What is algae? Algae is a living organism that photosynthesizes like a plant. The difference between the two is that plants produce flowers and algae does not. For those of you that have not yet snorkeled or dived in a kelp forest, it is something worth mentioning. Kelp is one of the most important producers off the coast of California. What is it producing? Oxygen for all air breathers, homes for animals, and food for animals like urchins. It is also one of the many species of algae you will find washed up along the beach.

Sand also covers our beaches and thanks to this resource, we have interesting animals living in the sand called Pacific Mole Crabs. Pacific Mole Crabs are filter feeders; they eat by waving around their secondary antennae in the water. They don’t have claws, so don’t worry about those when you hold them! These creatures burrow through the sand and act as an indication of the health of the ecosystem. Their presence reassures us that we have healthy beaches.  When you next see bubbles in the sand after the wave returns the ocean, dig down to find some Pacific Mole Crabs.

How about the smell of the sea breeze? The ocean’s smell is a combination of a few elements. If it were a recipe, it would look a little something like this:

  • Bromophenols: Comes from fish, oysters, shrimp, crabs, and oysters as a result of their diet which includes algae, worms, etc.
  • Dimethyl sulfide (DMS): The clammy or sulfur smell comes from bacteria that eat phytoplankton.
  • Dictyopterenes: Pheromones of algae, as most would guess, smells like dried seaweed.

Next time you walk down to the beach, feel free to explore! The more you about the beach and its ecosystems, you’re bound to discover whole different world!

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Sources: http://www.popsci.com/seasmells – ocean smells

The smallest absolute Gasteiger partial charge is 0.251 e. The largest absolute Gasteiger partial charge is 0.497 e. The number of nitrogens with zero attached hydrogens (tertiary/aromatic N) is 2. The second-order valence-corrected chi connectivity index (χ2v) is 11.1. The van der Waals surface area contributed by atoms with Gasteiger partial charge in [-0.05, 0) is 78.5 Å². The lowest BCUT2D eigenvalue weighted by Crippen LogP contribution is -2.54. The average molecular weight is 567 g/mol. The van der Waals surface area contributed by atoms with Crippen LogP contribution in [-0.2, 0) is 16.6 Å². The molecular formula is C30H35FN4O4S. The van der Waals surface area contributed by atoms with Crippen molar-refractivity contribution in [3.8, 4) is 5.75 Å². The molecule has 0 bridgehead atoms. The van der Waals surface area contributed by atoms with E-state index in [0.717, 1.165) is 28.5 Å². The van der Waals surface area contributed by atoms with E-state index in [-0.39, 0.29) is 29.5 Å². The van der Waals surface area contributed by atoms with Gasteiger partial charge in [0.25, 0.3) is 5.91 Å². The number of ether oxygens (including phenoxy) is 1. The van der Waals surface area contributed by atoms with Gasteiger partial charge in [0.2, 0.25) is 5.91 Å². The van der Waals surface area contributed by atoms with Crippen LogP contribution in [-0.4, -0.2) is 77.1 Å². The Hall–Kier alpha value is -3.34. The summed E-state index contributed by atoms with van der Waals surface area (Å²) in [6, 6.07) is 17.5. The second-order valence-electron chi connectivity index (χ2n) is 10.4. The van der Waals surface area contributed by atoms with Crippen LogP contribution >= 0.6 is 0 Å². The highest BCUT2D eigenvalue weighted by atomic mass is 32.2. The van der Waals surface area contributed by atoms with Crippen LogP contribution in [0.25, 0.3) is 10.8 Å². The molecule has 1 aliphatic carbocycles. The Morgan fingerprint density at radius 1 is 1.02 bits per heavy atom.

Closing the Loop on Food & Plastics

An important conversation is buzzing right now locally and nationally about food waste. This past April a mandatory organics recycling law went into effect in California, requiring businesses generating 8 cubic yards of organic waste per week to divert it from the landfill. The nationwide campaign supported by the Ad Council is a call to action to end the 300 lbs. of food the average person tosses away each year. But what about the hard plastics most of this food is packaged in?

Bulk Food and Produce 1

Plastic free grocery shopping.

Unfortunately, plastics and food go hand in hand. Walk down any grocery store aisle and most food is accompanied with some form of plastic. Some plastics take the form of a container to hold butter or coffee grounds; others might be the tags keeping bread bags closed. The concept of the zero-waste grocery store is just beginning to make strides here in the United States. Here are some different ways to apply the zero waste hierarchy to the plastics that might accompany the food you buy.

Reduce:

One of the simplest steps to closing the loop with food products is purchasing in bulk or at your local farmer’s market. I love to bring my own cloth bags and the farmers market is a great way to avoid the plastic containers that a lot of produce comes in.

Reuse:

Small plastic containers that hold candies like tic-tacs can be reused to hold spices to take camping. K-cups can even be used as starts for seedlings! Try using plastic bread tags as identifiers for different keys or a holder for hair ties.

Repurposed TicTac Containers via pinterest

Credit: skruben.blogspot.com

 Repurpose:

Take on a small art project and repurpose that plastic container into something useful! I decided to turn a container that once held oats into one that holds plastic trash bags.

Repurposed Bag Container_Leila

Repurposed oatmeal container that now holds trash bags. I had fun decorating the outside of it!

 Recycle:

Recycle when you can! Hard, rigid plastic containers can be placed in your blue bin, as well as items in tetra-pak containers like almond milk.

If you are curious about other plastics that can be recycled or how you can take steps to reduce your food waste footprint, visit WasteFreeSD.org.

Can recycle: milk cartons, juice boxes, and broth boxes

Recyclable: milk cartons, juice boxes, and broth boxes

 

Save the Forgotten Food

One of the best ways to fight food waste is to re-think the food that we buy in comparison to the food that we actually use. We’ve all had that feeling of disappointment while going through our refrigerator only to find hidden fruits and veggies that turned moldy because they were shoved  into the back of the fridge. To understand why this is problematic, check out this short video produced by Ad Council.